ARC Study Overview
The ARC study is a composite of three studies designed to improve maternal health care in Kenya. International Centre for Reproductive Health Kenya (ICRHK) is collaborating with Jhpiego to implement the three studies.
Having a birth companion (BC) is a simple and low-cost intervention that can improve both maternal and newborn health outcomes and maternal experiences. The BC study strives to evaluate the impact of a birth companion (BC) intervention package on the penetration/coverage of BCs during labor, birth, and the postnatal period. The study also seeks to determine the acceptability, feasibility, and impact on coverage of facility births attended by a companion introduced at 24 health facilities in Machakos (12) and Murang’a (12) Counties. The study population will include all women who deliver at participating facilities plus their companions (if present in intervention facilities), all providers anticipated to rotate through the unit during the study period, plus unit managers.
Networks of Care (NoC)
New approaches are needed to establish more efficient and effective systems for providing quality, people-centered care at each point of care within the public and private sectors, and to ensure coordinated, continuous care along the continuum of care. The primary objective is to assess the effect of establishing a Network of Care (NoC) on relationships among health facilities in Makueni County. The secondary objective is to assess the acceptability and feasibility of a NoC within the existing county and sub-county health care and referral systems. The NoC Framework proposes four interconnected inputs towards building a successful NoC: 1) Agreement and Enabling Environment, 2) Operational Standards, 3) Quality, Efficiency, and Responsibility, and 4) Learning and Adaptation. Using an implementation research (IR) approach, the study will continuously test network elements that foster collaboration and communication between and within participating health facilities, generating evidence about what works, what is feasible, and what is acceptable9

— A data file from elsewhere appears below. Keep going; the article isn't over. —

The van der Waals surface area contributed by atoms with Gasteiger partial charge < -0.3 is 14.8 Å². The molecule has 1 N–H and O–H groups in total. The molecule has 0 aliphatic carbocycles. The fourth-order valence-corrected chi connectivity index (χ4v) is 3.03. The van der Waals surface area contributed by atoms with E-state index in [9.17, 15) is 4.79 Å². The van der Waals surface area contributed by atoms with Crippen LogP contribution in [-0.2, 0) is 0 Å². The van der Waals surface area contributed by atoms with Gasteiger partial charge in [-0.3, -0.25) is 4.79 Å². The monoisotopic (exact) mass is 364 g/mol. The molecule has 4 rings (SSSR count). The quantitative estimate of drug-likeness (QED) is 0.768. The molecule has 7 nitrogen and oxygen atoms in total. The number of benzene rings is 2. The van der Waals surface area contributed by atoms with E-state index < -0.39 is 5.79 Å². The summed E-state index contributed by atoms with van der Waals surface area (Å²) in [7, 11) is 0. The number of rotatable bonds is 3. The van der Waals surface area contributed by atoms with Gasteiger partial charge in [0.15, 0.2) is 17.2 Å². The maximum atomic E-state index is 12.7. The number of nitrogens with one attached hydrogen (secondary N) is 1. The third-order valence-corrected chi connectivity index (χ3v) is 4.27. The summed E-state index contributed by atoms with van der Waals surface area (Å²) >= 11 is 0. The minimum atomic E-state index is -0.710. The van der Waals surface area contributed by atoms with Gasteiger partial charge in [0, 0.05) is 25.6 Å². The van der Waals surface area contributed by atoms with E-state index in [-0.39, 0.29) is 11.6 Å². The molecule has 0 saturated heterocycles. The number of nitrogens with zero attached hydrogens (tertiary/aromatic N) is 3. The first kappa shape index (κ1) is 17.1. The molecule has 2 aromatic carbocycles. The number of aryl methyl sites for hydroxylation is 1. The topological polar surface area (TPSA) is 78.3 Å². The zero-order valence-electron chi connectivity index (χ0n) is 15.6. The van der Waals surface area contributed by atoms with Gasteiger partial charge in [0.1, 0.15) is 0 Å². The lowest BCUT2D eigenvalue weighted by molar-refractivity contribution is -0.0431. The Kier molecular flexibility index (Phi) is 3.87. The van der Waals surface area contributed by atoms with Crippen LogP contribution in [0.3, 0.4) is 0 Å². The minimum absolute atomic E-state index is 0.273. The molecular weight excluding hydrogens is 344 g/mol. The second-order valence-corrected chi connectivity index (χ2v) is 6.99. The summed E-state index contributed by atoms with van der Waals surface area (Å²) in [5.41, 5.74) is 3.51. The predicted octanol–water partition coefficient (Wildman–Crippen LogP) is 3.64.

Group Antenatal Care (G-ANC)
Research on Group ANC (G-ANC) in low and middle-income countries (LMICs) has reported an association with increased antenatal care (ANC) attendance, improved provision of quality care, and greater satisfaction for women when compared to individual ANC. This study will measure the feasibility, acceptability, effectiveness, fidelity, and sustainability of scaling up G-ANC within ANC services to the extent possible within each facility’s context; and in facilities that adopt G-ANC as the predominant service delivery model (i.e., where G-ANC becomes the default standard of routine care [instead of individual care] the feasibility, acceptability, fidelity, effectiveness, and sustainability. This is a mixed-methods implementation research study with process evaluation of the G-ANC scale-up and continuously providing evidence of its success to implementers. The study is taking place within 12 health facilities in Machakos County.